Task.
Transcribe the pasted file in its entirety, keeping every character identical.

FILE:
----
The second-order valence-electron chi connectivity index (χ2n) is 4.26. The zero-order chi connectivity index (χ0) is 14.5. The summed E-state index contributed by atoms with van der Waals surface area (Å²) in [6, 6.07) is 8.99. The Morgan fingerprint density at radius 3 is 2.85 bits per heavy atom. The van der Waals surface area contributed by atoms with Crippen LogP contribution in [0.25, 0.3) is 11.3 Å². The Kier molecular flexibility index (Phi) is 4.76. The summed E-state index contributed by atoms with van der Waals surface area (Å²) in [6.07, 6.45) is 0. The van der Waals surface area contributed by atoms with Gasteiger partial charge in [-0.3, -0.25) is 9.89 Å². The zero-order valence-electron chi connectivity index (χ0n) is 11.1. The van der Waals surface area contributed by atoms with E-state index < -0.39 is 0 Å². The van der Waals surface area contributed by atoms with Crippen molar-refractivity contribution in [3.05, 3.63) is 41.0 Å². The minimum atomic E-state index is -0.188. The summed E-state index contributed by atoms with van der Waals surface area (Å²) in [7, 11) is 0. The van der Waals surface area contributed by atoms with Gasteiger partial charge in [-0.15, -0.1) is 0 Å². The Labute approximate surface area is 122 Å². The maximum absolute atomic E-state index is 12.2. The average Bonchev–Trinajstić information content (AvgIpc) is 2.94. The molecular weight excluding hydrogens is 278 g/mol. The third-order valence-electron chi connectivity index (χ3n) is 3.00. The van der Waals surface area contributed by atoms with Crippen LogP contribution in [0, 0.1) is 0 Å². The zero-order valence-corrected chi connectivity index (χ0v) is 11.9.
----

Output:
The second-order valence-electron chi connectivity index (χ2n) is 4.26. The zero-order chi connectivity index (χ0) is 14.5. The summed E-state index contributed by atoms with van der Waals surface area (Å²) in [6, 6.07) is 8.99. The Morgan fingerprint density at radius 3 is 2.85 bits per heavy atom. The van der Waals surface area contributed by atoms with Crippen LogP contribution in [0.25, 0.3) is 11.3 Å². The Kier molecular flexibility index (Phi) is 4.76. The summed E-state index contributed by atoms with van der Waals surface area (Å²) in [6.07, 6.45) is 0. The van der Waals surface area contributed by atoms with Gasteiger partial charge in [-0.3, -0.25) is 9.89 Å². The zero-order valence-electron chi connectivity index (χ0n) is 11.1. The van der Waals surface area contributed by atoms with E-state index < -0.39 is 0 Å². The van der Waals surface area contributed by atoms with Crippen molar-refractivity contribution in [3.05, 3.63) is 41.0 Å². The minimum atomic E-state index is -0.188. The summed E-state index contributed by atoms with van der Waals surface area (Å²) in [7, 11) is 0. The van der Waals surface area contributed by atoms with Gasteiger partial charge in [-0.15, -0.1) is 0 Å². The Labute approximate surface area is 122 Å². The maximum absolute atomic E-state index is 12.2. The average Bonchev–Trinajstić information content (AvgIpc) is 2.94. The molecular weight excluding hydrogens is 278 g/mol. The third-order valence-electron chi connectivity index (χ3n) is 3.00. The van der Waals surface area contributed by atoms with Crippen LogP contribution in [0, 0.1) is 0 Å². The zero-order valence-corrected chi connectivity index (χ0v) is 11.9.